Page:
Pathogen of the Month
August pathogen of the month:
The most common cause of gastroenteritis
What is it?
Norovirus is a highly contagious virus known for its tendency to spread quickly in densely populated areas, as well as through contaminated food. Since it has a reputation for moving freely in areas with large numbers of confined people, it is informally known as a “cruise ship virus,” although it is also common in college dorms and restaurants. However, it is also known to be able to spread quickly via water – in such settings as swimming pools, making it a particular threat in summer. Symptoms include vomiting, diarrhea, and other gastrointestinal symptoms. Norovirus can live in water for several months or possibly even years, the Centers for Disease Control has said -- and lakes and ponds can pose a particular risk, since they're not treated with germ-killing chlorine.
The Centers for Disease control estimates that norovirus causes 19 to 21 million cases of acute gastroenteritis annually, contributing to as many as 71,000 hospitalizations and up to 800 deaths in the United States alone. The case fatality rate worldwide is about 7 persons per 100,000.
What is the current status?
Two recent outbreaks in the United States have thrust norovirus into the news. A July outbreak in Maine sickened nearly 100 people who visited a beach and swam in a lake in the town of Bridgton or had contact with others who had done so. Several people became ill after caring for someone who'd been at that beach and got sick -- even though they hadn't been to the beach themselves. That makes sense, say health officials, since norovirus can also spread through direct contact with infected people.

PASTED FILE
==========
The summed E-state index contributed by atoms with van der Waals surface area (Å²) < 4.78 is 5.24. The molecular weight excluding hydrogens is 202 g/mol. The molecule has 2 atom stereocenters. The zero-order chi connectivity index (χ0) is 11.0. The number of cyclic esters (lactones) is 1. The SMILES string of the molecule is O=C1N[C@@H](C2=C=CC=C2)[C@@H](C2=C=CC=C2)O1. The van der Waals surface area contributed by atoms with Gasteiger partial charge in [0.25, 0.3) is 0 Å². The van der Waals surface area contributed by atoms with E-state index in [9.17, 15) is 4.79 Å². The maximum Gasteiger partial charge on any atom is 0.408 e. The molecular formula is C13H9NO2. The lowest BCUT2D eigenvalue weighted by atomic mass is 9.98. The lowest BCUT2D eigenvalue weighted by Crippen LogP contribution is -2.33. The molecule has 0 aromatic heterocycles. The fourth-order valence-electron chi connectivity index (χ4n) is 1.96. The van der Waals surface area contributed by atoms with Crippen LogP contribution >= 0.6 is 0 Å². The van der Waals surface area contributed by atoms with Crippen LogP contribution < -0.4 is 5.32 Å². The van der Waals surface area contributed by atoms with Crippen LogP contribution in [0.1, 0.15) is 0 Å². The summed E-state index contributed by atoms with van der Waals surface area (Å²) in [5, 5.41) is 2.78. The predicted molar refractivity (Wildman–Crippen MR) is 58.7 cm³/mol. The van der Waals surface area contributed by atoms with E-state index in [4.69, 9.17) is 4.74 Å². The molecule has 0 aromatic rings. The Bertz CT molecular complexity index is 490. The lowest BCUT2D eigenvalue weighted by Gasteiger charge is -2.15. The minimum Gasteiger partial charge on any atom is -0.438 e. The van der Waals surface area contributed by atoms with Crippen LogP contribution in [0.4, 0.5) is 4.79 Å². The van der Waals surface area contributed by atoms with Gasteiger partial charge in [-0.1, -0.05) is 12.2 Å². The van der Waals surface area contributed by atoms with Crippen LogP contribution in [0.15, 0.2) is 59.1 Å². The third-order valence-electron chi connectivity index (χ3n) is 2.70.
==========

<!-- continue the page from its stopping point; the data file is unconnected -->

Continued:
Also in July, a food court illness that sickened 350 people in Kentucky was identified as norovirus. Citing a Lexington-Fayette County Health Department release, the Lexington Herald-Leader reported that test results from those who had gone to the Fayette Mall food court were consistently positive for the very contagious virus.
How serious can it be?
The illness, which is often characterized as “food poisoning” or “stomach flu,” is not usually serious. There is no treatment, but most people get better within one to 2 days.
Even so, persons with a norovirus illness should drink plenty of liquids to replace fluid lost from vomiting and diarrhea. This will help prevent dehydration, which can lead to serious problems. Severe dehydration may require hospitalization for treatment with fluids given through your vein (intravenous or IV fluids).
Watch for signs of dehydration in children who have norovirus illness. Children who are dehydrated may cry with few or no tears and be unusually sleepy or fussy.
The Centers for Disease Control recommends several common-sense steps designed to reduce the risk of being affected by a norovirus. These steps include practicing proper hand-washing, the safe handling and preparation of food, cleaning and disinfecting surfaces and thorough washing of laundry. It also emphasizes that those who are showing symptoms of norovirus should not engage in the preparation of food for others.
- - - - - - -
Sources: Seattle Pierce County Health Department; oie.int; Lexington Herald-Leader; Centers for Disease Control.